Monday, 13 August 2018


I was very surprised to find out that ‘60s UK model turned novelist Pat Booth succumbed to lung cancer in 2009 at the young age of 66. The passing of Jackie Collins in 2015 made me realize that glam fiction writers had literally been dropping like flies. OK I may exaggerate quite a bit but when you start thinking about it, my affirmation is not that farfetched: Collins, Robbins, Sheldon, Booth, not to mention Harlequin favorite Penny Jordan, and more recently Sally Beauman. Oh, and let’s not forget THE FIRST WIVES CLUB Olivia Goldsmith who died in 2004 from complications related to anesthesia. The wheels are turning, my friends, and before you know it, it’s your turn to get off the merry-go-round. Depressing thought, isn’t it?

But let’s talk about Pat Booth’s THE SISTERS (1988, Ballantine), a much better topic. I read this one in the early ‘90s when I was knee deep into my trash period. I wanted to read another Collins but since I was already up to date on her backlist, I had no choice but to settle on Booth. Not that Booth is lightweight, but compared to the queen of racy fiction, she’s definitely second-rate. Nonetheless, THE SISTERS is a delightful little roman-à-clef involving two sisters vying for the same man. Both are celebrities. One is a renowned actress, the other a bestselling author. When a shot from a handgun is heard during the filming of a much-publicized mini-series, suffice to say, all hell breaks loose. Who was it aimed at? Was it one of the sis?  You’ll have to be patient to find out as the story reverts back in time to focus on the tumultuous relationship between those siblings. Attacking lesbians, incarceration in Looney bins, porn—nothing is spared for our spotlight girls. Pat Booth delivers a worthy grade-B novel whose main subjects clearly reminds the readers of two real legendary Hollywood sisters, Joan and Jackie Collins.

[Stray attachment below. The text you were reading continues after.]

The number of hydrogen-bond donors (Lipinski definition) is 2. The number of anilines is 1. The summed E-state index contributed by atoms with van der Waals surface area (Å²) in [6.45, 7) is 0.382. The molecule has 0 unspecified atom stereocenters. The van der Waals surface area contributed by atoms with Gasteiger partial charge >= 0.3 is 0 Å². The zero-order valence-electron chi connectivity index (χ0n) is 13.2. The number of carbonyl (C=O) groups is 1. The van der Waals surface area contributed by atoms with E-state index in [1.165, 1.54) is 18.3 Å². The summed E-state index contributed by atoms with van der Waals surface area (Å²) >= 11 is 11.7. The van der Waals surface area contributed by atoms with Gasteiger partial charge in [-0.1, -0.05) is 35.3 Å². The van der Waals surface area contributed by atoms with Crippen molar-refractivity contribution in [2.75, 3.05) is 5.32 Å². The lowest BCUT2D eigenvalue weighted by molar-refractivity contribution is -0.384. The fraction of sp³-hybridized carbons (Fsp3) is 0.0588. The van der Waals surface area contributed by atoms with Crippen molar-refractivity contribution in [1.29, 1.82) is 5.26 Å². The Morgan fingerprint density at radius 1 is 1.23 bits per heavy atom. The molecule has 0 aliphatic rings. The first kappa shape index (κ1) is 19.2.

Let’s just hope they are nothing like these two central characters because if they are—were—what a pain in the you-know-where they turn(ed) out to be. True or not THE SISTERS makes fun of these two with a relish and delivers an enchanting if flawed little novel. The narrative is rich but does appear somewhat clunky at times, though I have certainly read worse (and kudos to the author for forever trying to impress). None of Pat Booth novels have reached the digital market. My guess is that they eventually will. If not, well, you can always get them via Amazon for a few bucks—that is if you’re like me, always on the lookout for other glitz and glam efforts à la Collins, like THE SISTERS here.


Until next post—Martin 

US Hardcover Edition / Pat Booth